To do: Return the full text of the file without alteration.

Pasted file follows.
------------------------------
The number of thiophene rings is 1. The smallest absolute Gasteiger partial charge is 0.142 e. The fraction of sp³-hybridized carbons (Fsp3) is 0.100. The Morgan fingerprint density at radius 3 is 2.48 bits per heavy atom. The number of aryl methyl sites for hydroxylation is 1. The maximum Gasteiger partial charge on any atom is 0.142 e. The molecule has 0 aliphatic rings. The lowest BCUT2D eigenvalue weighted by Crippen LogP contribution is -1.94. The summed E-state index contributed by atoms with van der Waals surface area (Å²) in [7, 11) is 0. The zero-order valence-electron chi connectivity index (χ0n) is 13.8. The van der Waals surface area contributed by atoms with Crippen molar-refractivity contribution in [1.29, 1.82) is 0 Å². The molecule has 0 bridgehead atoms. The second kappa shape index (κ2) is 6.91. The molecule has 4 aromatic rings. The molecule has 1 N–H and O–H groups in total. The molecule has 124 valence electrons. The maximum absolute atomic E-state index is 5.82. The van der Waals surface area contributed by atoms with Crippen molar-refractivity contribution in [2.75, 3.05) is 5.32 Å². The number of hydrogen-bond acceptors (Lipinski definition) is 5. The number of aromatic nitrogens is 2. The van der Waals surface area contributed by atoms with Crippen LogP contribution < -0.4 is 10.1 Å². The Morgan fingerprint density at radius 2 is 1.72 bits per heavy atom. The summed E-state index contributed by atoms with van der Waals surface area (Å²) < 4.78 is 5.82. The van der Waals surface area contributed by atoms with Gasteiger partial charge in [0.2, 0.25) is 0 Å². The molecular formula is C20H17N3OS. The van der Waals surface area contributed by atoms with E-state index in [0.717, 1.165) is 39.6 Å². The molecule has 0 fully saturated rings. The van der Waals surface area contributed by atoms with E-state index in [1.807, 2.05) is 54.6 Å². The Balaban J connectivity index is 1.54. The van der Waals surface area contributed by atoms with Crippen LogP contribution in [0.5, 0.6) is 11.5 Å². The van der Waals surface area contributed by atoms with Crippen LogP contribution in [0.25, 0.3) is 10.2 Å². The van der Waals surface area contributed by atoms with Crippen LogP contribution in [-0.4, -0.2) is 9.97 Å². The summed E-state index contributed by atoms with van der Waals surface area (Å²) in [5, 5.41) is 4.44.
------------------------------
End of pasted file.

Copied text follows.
The number of thiophene rings is 1. The smallest absolute Gasteiger partial charge is 0.142 e. The fraction of sp³-hybridized carbons (Fsp3) is 0.100. The Morgan fingerprint density at radius 3 is 2.48 bits per heavy atom. The number of aryl methyl sites for hydroxylation is 1. The maximum Gasteiger partial charge on any atom is 0.142 e. The molecule has 0 aliphatic rings. The lowest BCUT2D eigenvalue weighted by Crippen LogP contribution is -1.94. The summed E-state index contributed by atoms with van der Waals surface area (Å²) in [7, 11) is 0. The zero-order valence-electron chi connectivity index (χ0n) is 13.8. The van der Waals surface area contributed by atoms with Crippen molar-refractivity contribution in [1.29, 1.82) is 0 Å². The molecule has 0 bridgehead atoms. The second kappa shape index (κ2) is 6.91. The molecule has 4 aromatic rings. The molecule has 1 N–H and O–H groups in total. The molecule has 124 valence electrons. The maximum absolute atomic E-state index is 5.82. The van der Waals surface area contributed by atoms with Crippen molar-refractivity contribution in [2.75, 3.05) is 5.32 Å². The number of hydrogen-bond acceptors (Lipinski definition) is 5. The number of aromatic nitrogens is 2. The van der Waals surface area contributed by atoms with Crippen LogP contribution < -0.4 is 10.1 Å². The Morgan fingerprint density at radius 2 is 1.72 bits per heavy atom. The summed E-state index contributed by atoms with van der Waals surface area (Å²) < 4.78 is 5.82. The van der Waals surface area contributed by atoms with Gasteiger partial charge in [0.2, 0.25) is 0 Å². The molecular formula is C20H17N3OS. The van der Waals surface area contributed by atoms with E-state index in [0.717, 1.165) is 39.6 Å². The molecule has 0 fully saturated rings. The van der Waals surface area contributed by atoms with E-state index in [1.807, 2.05) is 54.6 Å². The Balaban J connectivity index is 1.54. The van der Waals surface area contributed by atoms with Crippen LogP contribution in [0.5, 0.6) is 11.5 Å². The van der Waals surface area contributed by atoms with Crippen LogP contribution in [0.25, 0.3) is 10.2 Å². The van der Waals surface area contributed by atoms with Crippen LogP contribution in [-0.4, -0.2) is 9.97 Å². The summed E-state index contributed by atoms with van der Waals surface area (Å²) in [5, 5.41) is 4.44.